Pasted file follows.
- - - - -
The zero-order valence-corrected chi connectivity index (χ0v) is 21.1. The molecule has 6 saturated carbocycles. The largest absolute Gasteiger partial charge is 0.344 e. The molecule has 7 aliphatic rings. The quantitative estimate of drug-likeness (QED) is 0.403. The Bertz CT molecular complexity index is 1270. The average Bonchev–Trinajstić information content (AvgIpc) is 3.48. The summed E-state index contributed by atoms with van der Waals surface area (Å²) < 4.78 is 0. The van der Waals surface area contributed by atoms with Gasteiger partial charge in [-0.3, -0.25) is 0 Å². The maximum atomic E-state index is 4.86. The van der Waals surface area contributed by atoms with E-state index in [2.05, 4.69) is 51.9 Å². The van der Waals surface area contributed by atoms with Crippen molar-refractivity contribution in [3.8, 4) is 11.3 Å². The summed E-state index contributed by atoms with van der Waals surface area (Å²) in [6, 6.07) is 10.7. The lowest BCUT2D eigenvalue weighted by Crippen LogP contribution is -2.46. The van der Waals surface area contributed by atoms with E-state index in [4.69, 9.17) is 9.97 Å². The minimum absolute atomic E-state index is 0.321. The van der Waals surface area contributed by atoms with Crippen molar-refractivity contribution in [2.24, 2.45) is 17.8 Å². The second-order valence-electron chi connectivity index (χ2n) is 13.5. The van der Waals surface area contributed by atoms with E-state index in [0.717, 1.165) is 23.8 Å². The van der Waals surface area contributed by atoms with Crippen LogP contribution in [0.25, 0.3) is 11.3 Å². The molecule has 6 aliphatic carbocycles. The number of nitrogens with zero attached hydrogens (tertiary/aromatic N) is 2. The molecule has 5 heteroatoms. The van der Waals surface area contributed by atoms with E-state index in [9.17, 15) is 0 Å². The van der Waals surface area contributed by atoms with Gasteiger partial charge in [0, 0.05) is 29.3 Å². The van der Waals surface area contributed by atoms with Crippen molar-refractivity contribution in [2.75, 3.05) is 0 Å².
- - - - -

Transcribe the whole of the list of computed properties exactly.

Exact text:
The zero-order valence-corrected chi connectivity index (χ0v) is 21.1. The molecule has 6 saturated carbocycles. The largest absolute Gasteiger partial charge is 0.344 e. The molecule has 7 aliphatic rings. The quantitative estimate of drug-likeness (QED) is 0.403. The Bertz CT molecular complexity index is 1270. The average Bonchev–Trinajstić information content (AvgIpc) is 3.48. The summed E-state index contributed by atoms with van der Waals surface area (Å²) < 4.78 is 0. The van der Waals surface area contributed by atoms with Gasteiger partial charge in [-0.3, -0.25) is 0 Å². The maximum atomic E-state index is 4.86. The van der Waals surface area contributed by atoms with E-state index in [2.05, 4.69) is 51.9 Å². The van der Waals surface area contributed by atoms with Crippen molar-refractivity contribution in [3.8, 4) is 11.3 Å². The summed E-state index contributed by atoms with van der Waals surface area (Å²) in [6, 6.07) is 10.7. The lowest BCUT2D eigenvalue weighted by Crippen LogP contribution is -2.46. The van der Waals surface area contributed by atoms with E-state index in [4.69, 9.17) is 9.97 Å². The minimum absolute atomic E-state index is 0.321. The van der Waals surface area contributed by atoms with Crippen molar-refractivity contribution in [2.24, 2.45) is 17.8 Å². The second-order valence-electron chi connectivity index (χ2n) is 13.5. The van der Waals surface area contributed by atoms with E-state index in [0.717, 1.165) is 23.8 Å². The van der Waals surface area contributed by atoms with Crippen LogP contribution in [0.25, 0.3) is 11.3 Å². The molecule has 6 aliphatic carbocycles. The number of nitrogens with zero attached hydrogens (tertiary/aromatic N) is 2. The molecule has 5 heteroatoms. The van der Waals surface area contributed by atoms with E-state index in [9.17, 15) is 0 Å². The van der Waals surface area contributed by atoms with Gasteiger partial charge in [0, 0.05) is 29.3 Å². The van der Waals surface area contributed by atoms with Crippen molar-refractivity contribution in [2.75, 3.05) is 0 Å².